By Scott Wierman
The past two years have been a roller coaster ride for all of us. Whether it’s managing pandemic-related issues, dealing with the challenges of worker shortages and supply chain disruptions, or bracing for rising inflation, our community, like so many others around the world, has had to adapt and find creative ways of dealing with the new normal.
Our local nonprofits, in particular, have proven their resilience time and again in the face of ever-evolving challenges. But that doesn’t mean they don’t need our continued support. Many of these nonprofits — and especially their clients — are being impacted like never before.
What Nonprofits Are Facing
Many of the issues local nonprofits are dealing with are byproducts of turbulence at home and abroad. Everything from their services to organizational overhead are being affected by broader events.
In light of this, we recently reached out to Lowcountry nonprofits to ask them what their biggest challenges have been over the past six months. We found that more than 72% of those we surveyed were struggling with increased operational costs.
This reality may be less likely to pull at the heartstrings of donors, but it has an impact on a nonprofit’s ability to provide services to our community, says Pat Zuk, executive director of First Tee – The Lowcountry.
“I realize it’s not sexy to help pay someone’s salary or the rent or light bill, but in many cases, it’s more important than special projects,” he said.
Kim Likins of the Boys & Girls Club of Hilton Head Island reiterated the serious impact of rising operational costs. “It especially affects payroll,” she said.
What Their Clients Are Facing
Additionally, issues like inflation and related increases in food, gas and housing costs have had a troubling impact on the clients local nonprofits serve. As a result, 55% of the local organizations we surveyed reported higher client demand as a top concern.
The biggest issues these clients are facing, as reported by these nonprofits, are: inability to afford enough groceries for their household, inability to pay utilities and other bills, inability to find affordable or available housing and inability to pay rent or mortgage.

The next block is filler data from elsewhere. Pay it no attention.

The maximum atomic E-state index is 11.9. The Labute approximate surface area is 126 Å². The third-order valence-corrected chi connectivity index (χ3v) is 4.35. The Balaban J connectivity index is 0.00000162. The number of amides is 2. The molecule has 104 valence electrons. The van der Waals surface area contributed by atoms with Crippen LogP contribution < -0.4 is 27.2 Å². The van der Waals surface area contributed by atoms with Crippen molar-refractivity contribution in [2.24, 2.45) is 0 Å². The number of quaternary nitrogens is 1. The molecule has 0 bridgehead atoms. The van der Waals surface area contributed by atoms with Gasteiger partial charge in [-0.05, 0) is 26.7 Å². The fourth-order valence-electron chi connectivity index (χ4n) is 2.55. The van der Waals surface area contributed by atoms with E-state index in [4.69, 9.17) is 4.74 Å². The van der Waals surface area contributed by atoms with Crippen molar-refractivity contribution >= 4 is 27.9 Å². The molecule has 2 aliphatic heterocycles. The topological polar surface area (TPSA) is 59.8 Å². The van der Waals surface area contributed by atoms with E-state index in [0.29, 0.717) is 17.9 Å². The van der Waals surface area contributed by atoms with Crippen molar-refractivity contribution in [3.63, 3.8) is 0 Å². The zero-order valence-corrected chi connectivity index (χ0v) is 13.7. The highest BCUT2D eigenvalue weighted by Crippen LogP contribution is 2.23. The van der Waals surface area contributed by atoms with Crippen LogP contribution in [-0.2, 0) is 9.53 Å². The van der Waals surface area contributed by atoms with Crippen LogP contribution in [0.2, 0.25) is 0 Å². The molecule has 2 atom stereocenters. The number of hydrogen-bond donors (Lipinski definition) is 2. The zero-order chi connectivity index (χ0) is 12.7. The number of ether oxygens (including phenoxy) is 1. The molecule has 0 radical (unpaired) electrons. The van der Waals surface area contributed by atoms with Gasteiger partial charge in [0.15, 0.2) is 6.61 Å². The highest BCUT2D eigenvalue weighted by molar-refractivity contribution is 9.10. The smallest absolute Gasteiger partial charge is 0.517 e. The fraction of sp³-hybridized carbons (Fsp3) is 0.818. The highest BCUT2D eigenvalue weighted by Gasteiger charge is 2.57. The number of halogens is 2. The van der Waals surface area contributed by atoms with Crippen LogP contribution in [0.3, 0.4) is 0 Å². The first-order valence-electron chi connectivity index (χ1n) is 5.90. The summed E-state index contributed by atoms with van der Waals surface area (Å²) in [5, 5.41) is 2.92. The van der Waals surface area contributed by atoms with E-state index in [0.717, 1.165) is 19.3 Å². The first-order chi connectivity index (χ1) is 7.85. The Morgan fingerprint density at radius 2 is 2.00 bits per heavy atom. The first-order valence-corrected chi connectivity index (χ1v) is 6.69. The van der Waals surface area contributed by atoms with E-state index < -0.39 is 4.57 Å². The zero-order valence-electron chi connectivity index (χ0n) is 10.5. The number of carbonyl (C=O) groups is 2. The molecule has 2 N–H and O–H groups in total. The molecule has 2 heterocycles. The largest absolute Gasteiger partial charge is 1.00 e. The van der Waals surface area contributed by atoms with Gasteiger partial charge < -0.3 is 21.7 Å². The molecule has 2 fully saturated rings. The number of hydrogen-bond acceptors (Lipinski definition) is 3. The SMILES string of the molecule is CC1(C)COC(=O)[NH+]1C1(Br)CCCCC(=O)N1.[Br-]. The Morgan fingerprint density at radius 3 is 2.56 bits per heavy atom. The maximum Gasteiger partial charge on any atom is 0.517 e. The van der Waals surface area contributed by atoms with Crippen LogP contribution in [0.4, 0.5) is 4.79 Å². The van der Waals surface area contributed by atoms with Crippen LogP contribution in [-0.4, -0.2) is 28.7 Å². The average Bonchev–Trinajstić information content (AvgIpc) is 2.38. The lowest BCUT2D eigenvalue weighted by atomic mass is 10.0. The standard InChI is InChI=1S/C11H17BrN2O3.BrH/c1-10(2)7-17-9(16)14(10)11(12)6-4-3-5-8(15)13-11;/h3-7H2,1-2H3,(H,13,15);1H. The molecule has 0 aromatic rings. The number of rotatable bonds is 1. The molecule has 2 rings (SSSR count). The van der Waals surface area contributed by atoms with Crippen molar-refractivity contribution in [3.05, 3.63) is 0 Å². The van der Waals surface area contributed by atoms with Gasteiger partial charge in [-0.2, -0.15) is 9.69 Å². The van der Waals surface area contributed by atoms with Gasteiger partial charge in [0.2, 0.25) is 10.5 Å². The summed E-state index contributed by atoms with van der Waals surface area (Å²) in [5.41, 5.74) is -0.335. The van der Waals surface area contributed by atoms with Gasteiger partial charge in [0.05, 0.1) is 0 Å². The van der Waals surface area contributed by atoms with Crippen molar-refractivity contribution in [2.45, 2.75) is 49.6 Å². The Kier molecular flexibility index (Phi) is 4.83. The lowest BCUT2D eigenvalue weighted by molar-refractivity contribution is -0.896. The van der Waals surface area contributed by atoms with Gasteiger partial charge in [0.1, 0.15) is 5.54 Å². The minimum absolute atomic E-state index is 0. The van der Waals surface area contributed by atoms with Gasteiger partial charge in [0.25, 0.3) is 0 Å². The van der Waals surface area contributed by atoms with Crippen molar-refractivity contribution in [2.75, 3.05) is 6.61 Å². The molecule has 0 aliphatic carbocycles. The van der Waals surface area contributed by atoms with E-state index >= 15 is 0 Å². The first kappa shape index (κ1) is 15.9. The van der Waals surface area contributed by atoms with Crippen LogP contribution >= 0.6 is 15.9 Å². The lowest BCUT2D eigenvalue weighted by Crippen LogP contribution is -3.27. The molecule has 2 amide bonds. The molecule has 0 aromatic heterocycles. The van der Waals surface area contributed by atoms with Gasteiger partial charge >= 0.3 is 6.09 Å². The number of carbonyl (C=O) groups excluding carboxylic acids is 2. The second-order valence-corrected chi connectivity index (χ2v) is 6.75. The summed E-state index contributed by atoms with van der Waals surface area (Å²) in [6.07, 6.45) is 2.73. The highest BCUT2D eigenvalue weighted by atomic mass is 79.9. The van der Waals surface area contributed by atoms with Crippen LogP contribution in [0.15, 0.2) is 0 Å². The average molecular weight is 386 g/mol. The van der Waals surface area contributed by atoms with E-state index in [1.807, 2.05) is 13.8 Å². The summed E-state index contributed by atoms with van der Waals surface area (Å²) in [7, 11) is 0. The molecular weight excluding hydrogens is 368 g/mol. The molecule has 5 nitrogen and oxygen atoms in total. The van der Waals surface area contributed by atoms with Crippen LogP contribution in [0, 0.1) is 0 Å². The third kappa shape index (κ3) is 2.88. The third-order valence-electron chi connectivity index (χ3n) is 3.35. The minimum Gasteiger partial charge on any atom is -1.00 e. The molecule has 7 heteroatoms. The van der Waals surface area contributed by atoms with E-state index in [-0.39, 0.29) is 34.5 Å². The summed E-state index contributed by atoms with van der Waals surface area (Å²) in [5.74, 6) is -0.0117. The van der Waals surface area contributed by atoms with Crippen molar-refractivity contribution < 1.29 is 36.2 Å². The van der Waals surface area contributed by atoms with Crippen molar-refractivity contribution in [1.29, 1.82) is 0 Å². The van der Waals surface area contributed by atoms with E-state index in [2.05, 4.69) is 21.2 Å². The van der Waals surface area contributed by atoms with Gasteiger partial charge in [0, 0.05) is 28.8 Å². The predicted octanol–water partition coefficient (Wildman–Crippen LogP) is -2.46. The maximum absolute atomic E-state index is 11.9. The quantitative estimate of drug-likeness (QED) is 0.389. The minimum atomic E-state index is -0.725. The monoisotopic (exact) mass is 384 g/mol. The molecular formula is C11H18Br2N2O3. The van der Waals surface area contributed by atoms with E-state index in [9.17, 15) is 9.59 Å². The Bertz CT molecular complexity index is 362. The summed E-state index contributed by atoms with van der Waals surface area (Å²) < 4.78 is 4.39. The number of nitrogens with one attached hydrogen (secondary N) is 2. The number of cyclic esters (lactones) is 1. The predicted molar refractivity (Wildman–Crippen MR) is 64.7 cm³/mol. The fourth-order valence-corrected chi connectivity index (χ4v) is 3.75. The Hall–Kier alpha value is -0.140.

“As the economy shrinks the buying power of local working families, we feel an increased need to provide food with high nutritional value,” said Brenda Bruce of Backpack Buddies. “And with supply chain uncertainties, we need to be creative in filling bags with a variety of foods.”
Sandy Gillis of The Deep Well Project is seeing economic challenges translate into housing woes for her organization’s clients. “Financial support has been overwhelmingly directed to housing issues – rent, mortgage and home repairs,” she said.
There are many other concerns. Some of the nonprofits have seen an increase in client struggles with mental health, domestic violence, performance at school or work and ability to secure childcare or afford transportation.
How You Can Help
The Lowcountry has always been a community that comes together in periods of crisis. At the Community Foundation, we’ve seen that up close, as we we’ve worked with nonprofits through hurricanes, a pandemic and other crises. Now, we must come together as a community to support our local nonprofits through this challenge.
What does that look like? Consider the nonprofits that do work you’re passionate about and reach out. You can visit cf-lowcountry.org to view and donate to the many nonprofit funds we hold. Also on our site, you can access Lowcountry Volunteer Connections to be matched with an organization in need of volunteer work. The important thing is to lend a hand.
Sara Green of Marshview Community Organic Farm on St. Helena Island says it best: “When we pull together, it makes our individual work much lighter, less costly and less overwhelming.”
Scott Wierman is President and CEO of the Community Foundation of the Lowcountry. www.cf-lowcountry.org